The clock’s ticking ceaselessly onwards towards 2AM, and I planned to go to bed over an hour ago. I didn’t, and now I can’t, because the urge to write something about Digital: A Love Story has completely overtaken any fragment of sensibility that might consider the fact I have to be up to work in the morning. This evening, I’ve spent a genuinely brilliant hour in the company of this genuinely brilliant indie game, which… well.
It needs not to be spoiled. Like, at all. The sensible part of my brain says I should just stop here, throw a link on the table, and let you discover the whole thing for yourself. That’s how I played it, and that’s really how I think you should play it too. Know only that it’s a free PC game set in the late 1980s, and you’re presumably a teenager, and you’ve just got hold of your first computer. And know that from this point onwards, because two paragraphs really doesn’t feel like enough to write about this game, spoilers (which I really will try to keep minor) may lurk.
It’s here! Download it. And then come back. Or, if you’re really not convinced, read on, but in the knowledge that your experience may be slightly sullied, and it’ll be no one’s fault but your own.
It’s not that I’m going to give away huge chunks of its staggeringly effective plot. I’m not. I might give you a vague overview of the set-up, and tell you it’s the early days of bulletin boards, your dad’s friend has supplied you with a modem and cable, and you get talking to an artsy young lady who writes poetry and thinks she might quite like you. There’s more to it than that, though, which is pretty much a spoiler in itself. The first ten minutes of Digital – which lasts for something like an hour – didn’t particularly impress me. The writing is nice, the concept neat, but there’s no sign of it doing anything remarkable. Which is why it is remarkable, and is why spoilers are inevitable through even the tiniest discussion. It goes somewhere I genuinely didn’t expect. But I’m getting ahead of myself.
What is it? Well, think a stripped-down Uplink, with real shades of the more artful and meandering text adventures, Photopia in particular springing to mind. Using your retro 80s interface, you’ll connect to bulletin boards, read messages, exchange emails and – when the story kicks in – even indulge in the odd spot of auto-hacking. It’s kinda hands-off, your input literally restricted to typing in a series of phone numbers for the majority of the game. It’s more about scanning, and reading, and discovering than it is about playing.
And I think I’d like it to have been more interactive. That sounds like a big U-turn, given that I’ve screamed “Why should games be interactive?” recently. But this is slightly different, in that it simulates that interactivity, leaving you eager to engage with it more. You’re not just reading messages. You’re expected to believe that you’re sending messages too, even though you never actually see what your character has written. Much of the game is a series of extended electronic conversations, and that you never get the chance to actually partake in these – even though I can’t think of a sensible way of making that work – grates a little.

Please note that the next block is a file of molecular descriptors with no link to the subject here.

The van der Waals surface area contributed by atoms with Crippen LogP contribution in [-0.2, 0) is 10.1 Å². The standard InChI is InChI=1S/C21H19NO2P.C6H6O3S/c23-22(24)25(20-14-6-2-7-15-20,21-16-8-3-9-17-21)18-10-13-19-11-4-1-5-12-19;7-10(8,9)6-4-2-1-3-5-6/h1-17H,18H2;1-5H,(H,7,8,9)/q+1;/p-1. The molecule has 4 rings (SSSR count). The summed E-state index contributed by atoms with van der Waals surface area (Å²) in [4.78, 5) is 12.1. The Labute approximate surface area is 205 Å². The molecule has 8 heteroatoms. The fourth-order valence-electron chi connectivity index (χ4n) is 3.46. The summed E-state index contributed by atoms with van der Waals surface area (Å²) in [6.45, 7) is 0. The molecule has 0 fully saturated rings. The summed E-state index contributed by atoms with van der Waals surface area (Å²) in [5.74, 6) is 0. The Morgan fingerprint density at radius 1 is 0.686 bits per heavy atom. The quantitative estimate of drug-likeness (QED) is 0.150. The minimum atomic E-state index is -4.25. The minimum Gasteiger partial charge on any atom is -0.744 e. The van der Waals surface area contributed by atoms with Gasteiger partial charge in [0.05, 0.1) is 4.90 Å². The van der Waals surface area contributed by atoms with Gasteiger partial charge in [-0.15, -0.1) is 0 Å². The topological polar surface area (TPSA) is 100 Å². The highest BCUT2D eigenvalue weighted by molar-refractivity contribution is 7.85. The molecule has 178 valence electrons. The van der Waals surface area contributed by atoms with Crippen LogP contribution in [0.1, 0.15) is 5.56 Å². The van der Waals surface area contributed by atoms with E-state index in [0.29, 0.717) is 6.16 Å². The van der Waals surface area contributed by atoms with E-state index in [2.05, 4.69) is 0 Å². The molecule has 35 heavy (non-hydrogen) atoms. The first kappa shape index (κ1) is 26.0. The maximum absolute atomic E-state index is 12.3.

The reason Digital works so well despite this is that it is incredibly good at making you feel resourceful, clever and heroic, without your actually having to do anything. The cogs working the magic are fairly straight-forward: the game waits until you trigger the next sequence, on purpose or by accident, and then sends you into the next thread of the story. Much like an adventure game, then. But it’s rare that it does seem to be by accident, and when it does, it never seems arbitrary. The long, purposeless waits for the game to throw you the next important email become – um – long, purposeless waits for an important email. You know, like all the time in real life.
And when Digital does feel like something you’re properly involved in – when you finally come across that piece of vital information in a message, or use your hacking device to grab the password to a forbidden messageboard – you’re at once a computer whizz, a save-the-world hero and, importantly, that teenager, sitting behind his first computer, watching in awe as all these streams of code combine together to create something magical, and wondrous, and exciting.
It helps that it’s incredibly well-written – by Christine Sarah Love, who also writes lots of online fiction – and tells a story that really strikes a chord. It works on the same sort of pulp sci-fi level as… no, you know what? I’m not going there. Just referencing a game it reminds me of will totally spoil it. And, with that, I think I’m out of things to say.
It isn’t perfect. The interaction feels too limited, and there are occasional moments at which the game doesn’t explain itself well enough. But it really is something. It’s a remarkable, quirky and impressively original piece of work, which you should play immediately.
You should have played it without reading this first, though.